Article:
Friday, February 5, 2021

What an Organizer Does

I'm a born organizer...actually, no I'm not. I make myself hyper-aware of the little details that need to be done to make a vision a reality because I'm actually not innately aware of them. When I have a vision, I don't automatically see all of the steps needed to get there, which is why I have to work so hard to make them happen.

Earlier this week I put an event for Jewish Climate Action Network, Massachusetts chapter (JCAN-MA), in conjunction with the National Wildlife Federation for their Sacred Grounds program. This is how we got there:

  • A year and a half ago I asked one of my sons what he wanted to study
  • Among other things, he says "the science of climate change"
  • I find a bunch of books, including one by Judith Schwartz called Cows Save the Planet that talks about the potential of regenerative agriculture. (I'd been exposed to the concept before, but never in that detail.)
  • We read another book of Schwartz's, Water in Plain Sight.
  • I see this as a great complement to the work JCAN-MA is doing with heating/cooling/transportation, and propose it as a team.
  • People like the idea.
  • I organize one webinar on victory gardens. Not only do I find someone else to host, I find other people to attend, one of whom joins the team.
  • I organize another webinar on compost, led by the second person who told me about regenerative agriculture. People come.
  • There's enthusiasm for all things gardening and agriculture, in large part due to the pandemic. We apply for and get a grant for money to bring more programs forward.
  • The vice-president of JCAN-MA wants to talk about the limits of food and agriculture as a climate solution, and I'm all over it. (I have not saved the world with three decades of vegetarianism.) People come.
  • One of the team members hosts a webinar on how we can bring Jewish values, including caring for the earth, into our gardening. People come.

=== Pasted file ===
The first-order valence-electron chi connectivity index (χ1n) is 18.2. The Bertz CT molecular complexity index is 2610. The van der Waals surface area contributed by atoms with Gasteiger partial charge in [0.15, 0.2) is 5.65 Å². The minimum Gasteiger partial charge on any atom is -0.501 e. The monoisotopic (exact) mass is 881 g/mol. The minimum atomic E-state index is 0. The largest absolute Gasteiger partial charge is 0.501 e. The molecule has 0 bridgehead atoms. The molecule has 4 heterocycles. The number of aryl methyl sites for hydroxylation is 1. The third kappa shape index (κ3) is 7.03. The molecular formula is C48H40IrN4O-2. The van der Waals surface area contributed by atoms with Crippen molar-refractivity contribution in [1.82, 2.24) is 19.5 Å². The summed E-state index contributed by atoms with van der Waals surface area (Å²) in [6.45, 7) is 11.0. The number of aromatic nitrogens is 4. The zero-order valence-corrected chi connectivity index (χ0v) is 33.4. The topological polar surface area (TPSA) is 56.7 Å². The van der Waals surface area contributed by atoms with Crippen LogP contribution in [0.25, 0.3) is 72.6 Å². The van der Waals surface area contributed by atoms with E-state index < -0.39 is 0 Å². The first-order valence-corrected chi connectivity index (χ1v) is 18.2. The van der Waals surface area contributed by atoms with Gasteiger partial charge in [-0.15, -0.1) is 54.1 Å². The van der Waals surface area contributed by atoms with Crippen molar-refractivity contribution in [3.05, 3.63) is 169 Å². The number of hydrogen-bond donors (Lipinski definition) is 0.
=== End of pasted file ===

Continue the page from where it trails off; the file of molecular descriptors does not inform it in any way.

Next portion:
• With some of the money from the grant (above), we host a film series and discussion including two films, Intelligent Trees and Hometown Habitat.
  • We love both films, and we all really love Sacred Grounds, a program mentioned in Hometown Habitats.

We're bringing these guys back

  • We contact the National Wildlife Federation, and they love the idea of JCAN-MA bringing this to the Northeast.
  • The president of JCAN-MA and I scramble to find people to partner with. Some people stay, some people leave, some more people come in.
  • We organize three book groups about related topics. People don't come in good numbers (mental note: it is easier for people to watch a film than to read a book), but we read Nature's Best Hope by Doug Tallamy, and I have a better idea of what we need to talk about in a Sacred Grounds session (even if I'm not totally in love with the book, and even less so after I'm reminded of what Ibram Kendi has to say about E.O. Wilson in Stamped From The Beginning).
  • We spend a lot of emails and Zoom calls trying to figure out the best way to divide the information up, as well as who can present. We settle on two programs, Why and How.
  • I get a little crazed over nailing down a date because I want to start publicizing ASAP.
  • We settle on a date and start emailing and posting.
  • Meadowmaking for Biodiversity reaches out to us, and turns out they've been doing this work in our area for about six years. They happily agree to help present at both sessions.
  • We realize we're competing with people for attendance because of another Jewish climate festival at the end of January.
  • I warn people that numbers might be low, but they're fine going forward anyway.
  • I'm trying to nail speakers for our conference in April in the midst of this.
  • I'm also setting up a presentation for said late January Jewish climate festival.
  • We have a tech rehearsal, and I start to think we're going to be okay.
  • The brilliant person who works on all of our tech, among other things, helps shape promotional slides.
  • We work up to three hours before the event. I come to the realization that almost all organizing equals admin, plus charisma. Therefore, in my case, all admin.
  • I know we're prepared, and I feel a sense of calm, if not elation.
  • The session begins! We have a lot of people. I'm an utter goofball, and so glad that I have speakers who know what they're talking about.
  • Success! But...will they come to session two?

I skipped over the items that were not part of the direct path to these sessions, but there's more work, some of which I might lay out in another post about other projects. Oh yeah, during all of this, I'm also homeschooling my sons for the last year and trying to finish the series I started working on four years ago, as well as keep track of my elderly mother and autistic sister to the best of my ability. For some reason, I keep getting sick (not with COVID-19) and I'm not getting as much exercise as I would like.

I think it would be easier to donate money.

No comments:

Post a Comment